Taking Care of Your Employer Reputation

By: Adam Vortherms

When most companies think of their brand, a few things may come to mind, such as a logo, website, social media presence, or advertisements. However, as vital as those things are to a company’s image, they only make up half the picture. The other half, the one that is more vital than ever in today’s fierce recruiting marketplace, is the employer reputation.

Why Is Employer Reputation So Important?

Evidence shows that a bad reputation is costly to employers and makes it difficult to attract top talent. Too many bad reviews not only damage company morale, but they also repel top talent. In fact, it may take 40 positive reviews to undo the damage of a single negative review.

A company’s ability to attract and retain top talent, which affects the bottom line, is inseparably linked to employer reputation. Before quality hires consider a company, they are perusing anonymous employer review sites such as Glassdoor and Indeed.

In other words, your employer reputation is the first impression your company makes in an increasingly candidate-driven market. Whether you are aware of it or not, your employer reputation precedes you.

How to Protect Your Employer Reputation

It is more important than ever to be proactive in protecting your employer reputation. Here are some strategies to help protect yours:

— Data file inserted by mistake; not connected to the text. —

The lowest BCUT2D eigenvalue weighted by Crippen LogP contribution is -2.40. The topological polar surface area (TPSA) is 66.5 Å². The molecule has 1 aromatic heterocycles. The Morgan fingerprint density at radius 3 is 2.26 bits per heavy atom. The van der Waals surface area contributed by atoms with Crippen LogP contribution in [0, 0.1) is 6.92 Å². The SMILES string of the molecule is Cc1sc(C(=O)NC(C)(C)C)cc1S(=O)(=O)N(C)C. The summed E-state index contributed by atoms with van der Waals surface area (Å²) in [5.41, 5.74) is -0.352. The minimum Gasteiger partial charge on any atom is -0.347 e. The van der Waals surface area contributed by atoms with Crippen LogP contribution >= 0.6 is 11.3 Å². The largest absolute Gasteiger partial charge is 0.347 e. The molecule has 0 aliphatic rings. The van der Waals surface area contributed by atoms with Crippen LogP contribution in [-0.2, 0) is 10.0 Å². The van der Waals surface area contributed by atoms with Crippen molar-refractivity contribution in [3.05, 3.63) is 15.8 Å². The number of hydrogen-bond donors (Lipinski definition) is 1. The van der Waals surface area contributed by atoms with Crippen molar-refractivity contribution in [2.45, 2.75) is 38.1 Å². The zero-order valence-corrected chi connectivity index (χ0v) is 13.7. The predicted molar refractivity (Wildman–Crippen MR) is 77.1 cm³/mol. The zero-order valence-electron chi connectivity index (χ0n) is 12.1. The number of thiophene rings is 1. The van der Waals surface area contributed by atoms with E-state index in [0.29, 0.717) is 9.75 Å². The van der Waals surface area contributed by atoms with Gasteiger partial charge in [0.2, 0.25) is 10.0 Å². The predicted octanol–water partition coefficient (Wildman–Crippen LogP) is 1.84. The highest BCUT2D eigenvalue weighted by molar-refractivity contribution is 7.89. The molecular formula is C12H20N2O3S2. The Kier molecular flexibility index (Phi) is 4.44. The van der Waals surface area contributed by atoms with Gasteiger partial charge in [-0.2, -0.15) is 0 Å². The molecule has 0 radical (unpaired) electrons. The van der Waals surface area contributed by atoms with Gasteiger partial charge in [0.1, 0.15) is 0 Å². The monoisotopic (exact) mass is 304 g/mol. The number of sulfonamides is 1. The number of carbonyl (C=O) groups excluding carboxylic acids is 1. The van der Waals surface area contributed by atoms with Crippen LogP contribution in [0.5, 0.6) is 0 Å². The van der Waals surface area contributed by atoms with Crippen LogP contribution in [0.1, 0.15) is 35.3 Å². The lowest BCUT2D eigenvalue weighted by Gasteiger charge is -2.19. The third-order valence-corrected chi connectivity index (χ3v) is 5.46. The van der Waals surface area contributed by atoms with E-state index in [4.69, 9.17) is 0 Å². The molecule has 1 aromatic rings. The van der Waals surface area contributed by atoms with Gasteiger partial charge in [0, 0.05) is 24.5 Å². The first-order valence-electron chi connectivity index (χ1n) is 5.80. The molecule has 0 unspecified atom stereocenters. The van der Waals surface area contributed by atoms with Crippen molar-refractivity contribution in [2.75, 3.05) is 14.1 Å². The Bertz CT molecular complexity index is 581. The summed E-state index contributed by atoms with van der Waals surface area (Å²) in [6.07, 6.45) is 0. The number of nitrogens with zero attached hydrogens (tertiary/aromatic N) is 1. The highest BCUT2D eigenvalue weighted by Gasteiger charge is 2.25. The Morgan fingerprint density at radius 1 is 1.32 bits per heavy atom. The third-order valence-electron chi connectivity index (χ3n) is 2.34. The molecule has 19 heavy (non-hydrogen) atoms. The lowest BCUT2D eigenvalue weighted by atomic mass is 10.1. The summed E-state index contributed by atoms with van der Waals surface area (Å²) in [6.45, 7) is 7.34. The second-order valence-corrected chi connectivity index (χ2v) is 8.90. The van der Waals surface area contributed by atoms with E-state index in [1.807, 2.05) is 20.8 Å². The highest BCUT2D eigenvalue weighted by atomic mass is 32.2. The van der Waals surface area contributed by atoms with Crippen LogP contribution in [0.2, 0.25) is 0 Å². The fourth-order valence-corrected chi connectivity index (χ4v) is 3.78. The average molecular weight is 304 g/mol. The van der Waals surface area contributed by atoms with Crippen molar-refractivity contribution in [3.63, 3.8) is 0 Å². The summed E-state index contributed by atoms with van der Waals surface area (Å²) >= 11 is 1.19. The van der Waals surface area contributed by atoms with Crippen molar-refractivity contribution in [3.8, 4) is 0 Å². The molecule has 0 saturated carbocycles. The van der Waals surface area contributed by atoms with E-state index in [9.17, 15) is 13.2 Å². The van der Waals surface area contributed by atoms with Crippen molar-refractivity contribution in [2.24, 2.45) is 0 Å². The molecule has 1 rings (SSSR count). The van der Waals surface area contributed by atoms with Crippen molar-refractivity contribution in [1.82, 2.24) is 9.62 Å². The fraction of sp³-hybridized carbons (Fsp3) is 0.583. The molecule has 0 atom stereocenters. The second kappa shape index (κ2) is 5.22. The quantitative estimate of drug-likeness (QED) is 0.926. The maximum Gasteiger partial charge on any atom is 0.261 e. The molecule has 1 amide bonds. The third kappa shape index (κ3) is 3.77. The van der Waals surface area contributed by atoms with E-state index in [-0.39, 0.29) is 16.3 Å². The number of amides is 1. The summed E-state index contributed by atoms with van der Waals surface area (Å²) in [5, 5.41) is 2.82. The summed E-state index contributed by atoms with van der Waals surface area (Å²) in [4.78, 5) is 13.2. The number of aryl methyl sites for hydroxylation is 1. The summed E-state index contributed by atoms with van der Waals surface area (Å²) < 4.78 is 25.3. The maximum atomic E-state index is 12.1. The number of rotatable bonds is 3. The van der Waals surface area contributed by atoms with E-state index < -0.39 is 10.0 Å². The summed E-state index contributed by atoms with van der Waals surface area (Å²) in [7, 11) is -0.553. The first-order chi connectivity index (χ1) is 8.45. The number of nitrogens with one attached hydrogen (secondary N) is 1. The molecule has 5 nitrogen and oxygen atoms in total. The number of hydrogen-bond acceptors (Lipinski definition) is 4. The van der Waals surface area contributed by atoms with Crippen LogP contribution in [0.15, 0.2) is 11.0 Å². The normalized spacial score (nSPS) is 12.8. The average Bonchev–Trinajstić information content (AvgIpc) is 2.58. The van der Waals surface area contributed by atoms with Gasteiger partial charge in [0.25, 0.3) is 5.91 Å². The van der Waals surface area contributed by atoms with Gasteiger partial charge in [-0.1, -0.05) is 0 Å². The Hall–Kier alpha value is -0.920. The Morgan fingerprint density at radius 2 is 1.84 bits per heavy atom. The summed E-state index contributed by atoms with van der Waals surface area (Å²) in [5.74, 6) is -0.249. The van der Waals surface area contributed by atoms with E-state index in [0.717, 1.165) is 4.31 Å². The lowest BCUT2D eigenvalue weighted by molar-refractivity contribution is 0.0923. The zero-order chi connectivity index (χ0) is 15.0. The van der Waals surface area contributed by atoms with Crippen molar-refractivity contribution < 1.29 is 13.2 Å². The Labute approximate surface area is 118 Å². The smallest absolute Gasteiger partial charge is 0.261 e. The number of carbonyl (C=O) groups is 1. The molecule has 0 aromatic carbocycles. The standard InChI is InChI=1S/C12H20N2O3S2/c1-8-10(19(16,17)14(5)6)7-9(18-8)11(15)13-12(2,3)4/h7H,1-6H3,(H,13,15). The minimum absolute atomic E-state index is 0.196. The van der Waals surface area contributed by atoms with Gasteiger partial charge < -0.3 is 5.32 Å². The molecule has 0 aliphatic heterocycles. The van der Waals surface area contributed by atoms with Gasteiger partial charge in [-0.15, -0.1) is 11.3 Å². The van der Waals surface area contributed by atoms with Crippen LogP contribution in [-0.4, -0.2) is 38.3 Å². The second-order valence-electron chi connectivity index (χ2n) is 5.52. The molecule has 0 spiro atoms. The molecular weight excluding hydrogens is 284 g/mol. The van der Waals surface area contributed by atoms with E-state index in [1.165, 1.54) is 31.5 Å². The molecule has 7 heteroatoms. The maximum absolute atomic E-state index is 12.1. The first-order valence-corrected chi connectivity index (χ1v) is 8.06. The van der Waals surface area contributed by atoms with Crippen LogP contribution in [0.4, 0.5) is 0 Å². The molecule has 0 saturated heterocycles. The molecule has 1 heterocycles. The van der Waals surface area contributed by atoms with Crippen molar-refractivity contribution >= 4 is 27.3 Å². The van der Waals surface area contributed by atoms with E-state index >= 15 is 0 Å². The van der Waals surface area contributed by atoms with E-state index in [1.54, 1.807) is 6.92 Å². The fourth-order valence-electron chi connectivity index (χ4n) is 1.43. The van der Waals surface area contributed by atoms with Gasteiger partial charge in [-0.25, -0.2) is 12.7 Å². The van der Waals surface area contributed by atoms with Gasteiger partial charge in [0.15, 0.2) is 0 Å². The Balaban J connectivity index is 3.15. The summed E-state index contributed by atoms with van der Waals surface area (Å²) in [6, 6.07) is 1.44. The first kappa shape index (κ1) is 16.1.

 Closely monitor your company’s pages on LinkedIn and Facebook to see what others are saying about your business. Also, keep up-to-date with how people interact with your pages and adjust your strategies accordingly; for example, in an effort to cut down on fake reviews, Facebook is now having users choose between a yes/no binary to indicate if they would recommend a business. This means that you may need to engage more with reviewers on your business page to get the full details of their experience.

 If you haven’t already, sign up for an employer account on employer review sites, such as Glassdoor and Indeed. Although reviews are posted anonymously, your account will shed light on many details on who is commenting on your company.

 Make it someone’s (or a department’s) task to set up the account with up-to-date information, such as mission statement, company size, and awards or recognition your company has received, and to monitor reviews as soon as they are posted.

 Develop a procedure for responding to reviews, to not only take the guesswork out of figuring out which reviews need to be addressed right away, and which to let simmer, but to also develop a standard of how your company will interact with posted reviews. However, don’t try to respond to every review; not only could that quickly become overwhelming, but not every review will warrant a response.

 When responding, focus on adding information from your perspective as an employer, and be sure to thank employees for taking the time to provide feedback. Engagement is an effective way to improve the impression your company makes on potential hires and to improve the morale of current employees.

While some companies out there aren’t a fan of anonymous employer review sites, the fact is that these forums provide everyone, from the CEO on down, with a voice. Take these sites as an opportunity to make your brand exactly what you need it to be to attract and retain top talent. Your success in hiring, and, ultimately, with your bottom line depends on you joining the conversation and making the voice of your company heard.

No matter the size of your company, take steps today to ensure that your employer reputation is in harmony with the impression you want to make to the top talent that can help your business grow. Visit us at www.grapevinerecruiting.com